Since Jefus Christ, in person, waited for the. Father, and cried to him; his members, the fpiritual feed of Ifrael, will, ought, and muft, do fo. The Redeemer's waiting and crying is an example for them to imitate, an original for them to copy after. At the fame time, his having done fo, is the only ground upon which they may expect to do fo with fuccefs and comfort. The Lord Jefus and believers, being myftically one; he the head, and they the members; he the vine, and they the branches; he the foundation, and they the fabric; their waiting and crying will be confidered by the Father, as if he in perfon was the fervant and fupplicant. He waited and cried in the quality of their head; they wait and cry in the quality of his members and therefore, if the Father inclined to Chrift, and heard his cry; he will incline to them, and hear their cry. In noticing the head, he regards the members;-and in regarding the members, he notices the head :-nor will our Lord fail,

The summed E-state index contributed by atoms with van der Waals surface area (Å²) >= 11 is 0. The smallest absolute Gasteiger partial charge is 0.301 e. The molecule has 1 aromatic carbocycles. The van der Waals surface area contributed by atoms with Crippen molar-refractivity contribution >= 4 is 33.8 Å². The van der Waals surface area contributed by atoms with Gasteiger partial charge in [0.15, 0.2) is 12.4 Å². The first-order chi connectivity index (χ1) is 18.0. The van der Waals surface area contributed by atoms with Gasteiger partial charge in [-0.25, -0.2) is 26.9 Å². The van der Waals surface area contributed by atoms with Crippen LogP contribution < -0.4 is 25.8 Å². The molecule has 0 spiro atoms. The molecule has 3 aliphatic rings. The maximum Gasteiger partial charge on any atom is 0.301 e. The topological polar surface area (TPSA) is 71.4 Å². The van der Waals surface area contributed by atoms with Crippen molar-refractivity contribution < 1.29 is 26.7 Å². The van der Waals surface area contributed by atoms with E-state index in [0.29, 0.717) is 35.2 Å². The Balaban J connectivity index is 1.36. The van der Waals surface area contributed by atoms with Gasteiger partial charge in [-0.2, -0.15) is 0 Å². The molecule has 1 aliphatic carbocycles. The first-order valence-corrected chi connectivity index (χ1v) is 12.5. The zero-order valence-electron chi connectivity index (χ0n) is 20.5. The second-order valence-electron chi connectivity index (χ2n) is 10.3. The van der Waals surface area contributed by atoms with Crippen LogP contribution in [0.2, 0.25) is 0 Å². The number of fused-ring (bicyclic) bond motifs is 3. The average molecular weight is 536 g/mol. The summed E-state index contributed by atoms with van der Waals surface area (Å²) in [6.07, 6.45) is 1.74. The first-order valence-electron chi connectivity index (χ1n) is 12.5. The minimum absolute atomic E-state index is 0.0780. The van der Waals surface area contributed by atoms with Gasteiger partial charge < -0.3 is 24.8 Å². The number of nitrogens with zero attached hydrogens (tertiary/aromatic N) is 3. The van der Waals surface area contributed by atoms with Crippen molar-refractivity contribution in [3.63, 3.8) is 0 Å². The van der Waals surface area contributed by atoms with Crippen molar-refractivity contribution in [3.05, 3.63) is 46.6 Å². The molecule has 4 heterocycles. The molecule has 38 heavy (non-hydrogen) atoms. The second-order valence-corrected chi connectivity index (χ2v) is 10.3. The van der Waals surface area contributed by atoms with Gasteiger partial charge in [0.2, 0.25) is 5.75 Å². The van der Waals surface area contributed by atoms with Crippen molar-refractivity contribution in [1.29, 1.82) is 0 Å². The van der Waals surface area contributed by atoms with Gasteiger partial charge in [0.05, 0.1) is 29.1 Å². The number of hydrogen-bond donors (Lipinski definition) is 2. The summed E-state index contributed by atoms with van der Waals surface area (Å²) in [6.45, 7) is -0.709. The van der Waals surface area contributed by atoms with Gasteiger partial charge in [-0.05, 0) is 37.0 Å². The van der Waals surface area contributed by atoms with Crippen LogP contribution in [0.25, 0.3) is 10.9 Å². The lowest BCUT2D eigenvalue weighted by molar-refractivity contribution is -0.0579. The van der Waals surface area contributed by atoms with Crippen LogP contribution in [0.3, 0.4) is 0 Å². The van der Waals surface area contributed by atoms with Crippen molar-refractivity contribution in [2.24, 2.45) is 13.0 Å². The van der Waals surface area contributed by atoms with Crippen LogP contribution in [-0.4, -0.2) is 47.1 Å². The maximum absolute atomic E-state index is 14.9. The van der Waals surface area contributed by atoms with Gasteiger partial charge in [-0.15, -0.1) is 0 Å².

according to this view, to confider what the Father does to his people as if done to himself.
The falvation of believers having been wrought out in the Redeemer's humiliation; however faulty and defective your fervices, it is delightful to know that the fervice of Jefus Chrift in your ftead was perfect and immaculate. Though you are ill pleafed with yourselves; though your own hearts condemn you; and though you fee God the Father would be just in executing the fentence of condemnation against you: yet your encouragement lies in Chrift being accepted, and in your acceptance being fecured through him. Though your own cries and prayers deserve not access nor answer; your Lord's cry is full of merit; big with fuccefs; and, to you, pregnant with manifold bleffings.